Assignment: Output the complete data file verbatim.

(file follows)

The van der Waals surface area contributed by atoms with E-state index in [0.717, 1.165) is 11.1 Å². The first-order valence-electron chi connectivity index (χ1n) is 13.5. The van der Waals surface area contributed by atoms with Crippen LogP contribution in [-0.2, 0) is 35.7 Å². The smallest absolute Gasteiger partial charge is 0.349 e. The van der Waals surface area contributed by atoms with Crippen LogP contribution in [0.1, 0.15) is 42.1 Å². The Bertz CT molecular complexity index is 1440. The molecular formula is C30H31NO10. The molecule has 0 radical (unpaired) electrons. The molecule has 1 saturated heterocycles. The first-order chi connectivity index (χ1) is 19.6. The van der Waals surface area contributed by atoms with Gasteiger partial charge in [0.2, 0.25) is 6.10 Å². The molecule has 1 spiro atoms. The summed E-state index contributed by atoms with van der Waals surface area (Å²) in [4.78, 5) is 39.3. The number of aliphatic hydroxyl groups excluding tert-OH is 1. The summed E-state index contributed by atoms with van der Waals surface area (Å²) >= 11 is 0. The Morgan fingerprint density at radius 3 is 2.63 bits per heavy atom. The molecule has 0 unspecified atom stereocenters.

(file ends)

The van der Waals surface area contributed by atoms with E-state index in [0.717, 1.165) is 11.1 Å². The first-order valence-electron chi connectivity index (χ1n) is 13.5. The van der Waals surface area contributed by atoms with Crippen LogP contribution in [-0.2, 0) is 35.7 Å². The smallest absolute Gasteiger partial charge is 0.349 e. The van der Waals surface area contributed by atoms with Crippen LogP contribution in [0.1, 0.15) is 42.1 Å². The Bertz CT molecular complexity index is 1440. The molecular formula is C30H31NO10. The molecule has 0 radical (unpaired) electrons. The molecule has 1 saturated heterocycles. The first-order chi connectivity index (χ1) is 19.6. The van der Waals surface area contributed by atoms with Gasteiger partial charge in [0.2, 0.25) is 6.10 Å². The molecule has 1 spiro atoms. The summed E-state index contributed by atoms with van der Waals surface area (Å²) in [4.78, 5) is 39.3. The number of aliphatic hydroxyl groups excluding tert-OH is 1. The summed E-state index contributed by atoms with van der Waals surface area (Å²) >= 11 is 0. The Morgan fingerprint density at radius 3 is 2.63 bits per heavy atom. The molecule has 0 unspecified atom stereocenters.